Erysipelothrix spp: past, present, and future directions in vaccine research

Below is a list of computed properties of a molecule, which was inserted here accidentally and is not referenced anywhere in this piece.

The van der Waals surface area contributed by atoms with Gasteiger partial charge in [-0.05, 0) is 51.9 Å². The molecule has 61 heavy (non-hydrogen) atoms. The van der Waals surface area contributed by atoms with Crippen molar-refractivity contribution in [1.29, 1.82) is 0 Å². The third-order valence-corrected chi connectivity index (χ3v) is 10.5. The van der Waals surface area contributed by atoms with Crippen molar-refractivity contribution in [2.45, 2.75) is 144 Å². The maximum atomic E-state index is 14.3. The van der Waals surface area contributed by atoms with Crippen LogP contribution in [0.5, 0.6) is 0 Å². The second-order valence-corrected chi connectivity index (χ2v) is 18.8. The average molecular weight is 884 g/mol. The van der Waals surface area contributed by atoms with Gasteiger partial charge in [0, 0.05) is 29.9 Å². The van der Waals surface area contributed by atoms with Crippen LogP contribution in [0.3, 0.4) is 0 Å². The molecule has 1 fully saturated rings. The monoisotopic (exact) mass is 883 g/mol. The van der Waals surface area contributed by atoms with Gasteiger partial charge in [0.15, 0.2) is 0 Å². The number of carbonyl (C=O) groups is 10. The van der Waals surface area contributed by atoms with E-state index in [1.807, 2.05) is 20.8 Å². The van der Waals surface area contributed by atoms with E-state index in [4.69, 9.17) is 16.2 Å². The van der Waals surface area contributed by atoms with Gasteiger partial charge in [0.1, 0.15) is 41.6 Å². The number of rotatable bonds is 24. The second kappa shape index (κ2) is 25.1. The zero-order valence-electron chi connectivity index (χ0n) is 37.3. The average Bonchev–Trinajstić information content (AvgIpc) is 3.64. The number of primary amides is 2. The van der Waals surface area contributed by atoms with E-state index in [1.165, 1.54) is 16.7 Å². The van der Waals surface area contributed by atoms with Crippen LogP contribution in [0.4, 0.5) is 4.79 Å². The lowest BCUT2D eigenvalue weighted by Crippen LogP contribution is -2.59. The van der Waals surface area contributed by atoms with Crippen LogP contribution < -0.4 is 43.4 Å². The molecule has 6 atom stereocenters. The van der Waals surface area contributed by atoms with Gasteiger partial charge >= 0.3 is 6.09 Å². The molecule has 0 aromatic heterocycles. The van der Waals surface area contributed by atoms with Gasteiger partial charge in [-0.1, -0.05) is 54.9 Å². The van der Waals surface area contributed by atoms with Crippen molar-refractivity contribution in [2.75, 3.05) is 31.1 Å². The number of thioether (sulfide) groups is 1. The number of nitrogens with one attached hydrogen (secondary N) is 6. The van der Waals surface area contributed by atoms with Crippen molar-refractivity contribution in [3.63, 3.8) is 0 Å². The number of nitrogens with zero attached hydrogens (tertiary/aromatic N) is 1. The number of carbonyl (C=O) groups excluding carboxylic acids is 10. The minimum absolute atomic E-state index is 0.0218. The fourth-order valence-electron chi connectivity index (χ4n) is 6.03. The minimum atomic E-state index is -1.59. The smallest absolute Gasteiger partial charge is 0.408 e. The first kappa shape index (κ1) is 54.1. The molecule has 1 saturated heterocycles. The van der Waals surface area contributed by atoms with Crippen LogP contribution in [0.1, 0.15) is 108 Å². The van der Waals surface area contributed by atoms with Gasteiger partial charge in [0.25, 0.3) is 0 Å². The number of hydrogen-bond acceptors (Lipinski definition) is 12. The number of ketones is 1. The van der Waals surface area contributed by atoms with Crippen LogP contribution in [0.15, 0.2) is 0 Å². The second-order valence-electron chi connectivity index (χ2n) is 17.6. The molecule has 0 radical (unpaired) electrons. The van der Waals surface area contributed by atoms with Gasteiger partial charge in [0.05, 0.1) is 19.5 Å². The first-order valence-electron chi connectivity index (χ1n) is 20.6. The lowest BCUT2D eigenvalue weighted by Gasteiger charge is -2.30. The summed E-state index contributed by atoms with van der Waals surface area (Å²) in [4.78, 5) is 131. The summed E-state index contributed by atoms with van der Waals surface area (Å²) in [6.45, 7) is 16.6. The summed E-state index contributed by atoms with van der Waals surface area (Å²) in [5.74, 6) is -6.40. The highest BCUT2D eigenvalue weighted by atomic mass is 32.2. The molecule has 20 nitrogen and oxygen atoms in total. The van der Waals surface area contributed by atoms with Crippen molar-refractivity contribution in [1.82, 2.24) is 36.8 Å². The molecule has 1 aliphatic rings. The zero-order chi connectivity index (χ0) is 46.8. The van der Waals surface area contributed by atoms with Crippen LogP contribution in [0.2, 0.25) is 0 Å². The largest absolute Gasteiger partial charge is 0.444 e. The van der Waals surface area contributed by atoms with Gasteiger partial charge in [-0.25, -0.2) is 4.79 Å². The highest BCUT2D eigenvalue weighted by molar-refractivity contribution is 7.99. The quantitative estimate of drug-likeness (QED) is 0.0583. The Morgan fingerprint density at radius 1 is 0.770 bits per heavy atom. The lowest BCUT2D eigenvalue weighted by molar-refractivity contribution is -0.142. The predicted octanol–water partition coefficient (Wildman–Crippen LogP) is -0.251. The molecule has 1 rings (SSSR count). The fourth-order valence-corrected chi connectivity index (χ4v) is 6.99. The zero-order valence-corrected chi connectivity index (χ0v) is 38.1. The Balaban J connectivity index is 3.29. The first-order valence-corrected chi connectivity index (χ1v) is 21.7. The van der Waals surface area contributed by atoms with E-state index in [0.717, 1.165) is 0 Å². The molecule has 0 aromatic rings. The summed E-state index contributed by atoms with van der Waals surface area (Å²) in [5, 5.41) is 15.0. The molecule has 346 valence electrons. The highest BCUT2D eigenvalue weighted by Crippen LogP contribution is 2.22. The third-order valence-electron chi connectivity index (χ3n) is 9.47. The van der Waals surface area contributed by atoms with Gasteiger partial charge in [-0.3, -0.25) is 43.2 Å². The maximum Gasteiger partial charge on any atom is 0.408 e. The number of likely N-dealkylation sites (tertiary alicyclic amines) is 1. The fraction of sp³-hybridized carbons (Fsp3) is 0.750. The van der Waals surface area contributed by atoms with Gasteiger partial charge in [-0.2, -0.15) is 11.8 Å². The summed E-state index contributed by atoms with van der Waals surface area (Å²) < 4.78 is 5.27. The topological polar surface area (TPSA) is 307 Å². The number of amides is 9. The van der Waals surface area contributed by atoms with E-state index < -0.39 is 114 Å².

Erysipelothrix spp. comprise a group of small Gram-positive bacteria that can infect a variety of hosts including mammals, fish, birds, reptiles and insects. Among the eight Erysipelothrix species that have been described to date, only Erysipelothrix rhusiopathiae plays a major role in farmed livestock where it is the causative agent of erysipelas. E. rhusiopathiae also has zoonotic potential and can cause erysipeloid in humans with a clear occupational link to meat and fish industries. While there are 28 known Erysipelothrix serovars, over 80% of identified isolates belong to serovars 1 or 2. Vaccines to protect pigs against E. rhusiopathiae first became available in 1883 as a response to an epizootic of swine erysipelas in southern France. The overall vaccine repertoire was notably enlarged between the 1940s and 1960s following major outbreaks of swine erysipelas in the Midwest USA and has changed little since. Traditionally, E. rhusiopathiae serovar 1a or 2 isolates were inactivated (bacterins) or attenuated and these types of vaccines are still used today on a global basis. E. rhusiopathiae vaccines are most commonly used in pigs, poultry, and sheep where the bacterium can cause considerable economic losses. In addition, erysipelas vaccination is also utilized in selected vulnerable susceptible populations, such as marine mammals in aquariums, which are commonly vaccinated at regular intervals. While commercially produced erysipelas vaccines appear to provide good protection against clinical disease, in recent years there has been an increase in perceived vaccine failures in farmed animals, especially in organic outdoor operations. Moreover, clinical erysipelas outbreaks have been reported in animal populations not previously considered at risk. This has raised concerns over a possible lack of vaccine protection across various production species. This review focuses on summarizing the history and the present status of E. rhusiopathiae vaccines, the current knowledge on protection including surface antigens, and also provides an outlook into future directions for vaccine development.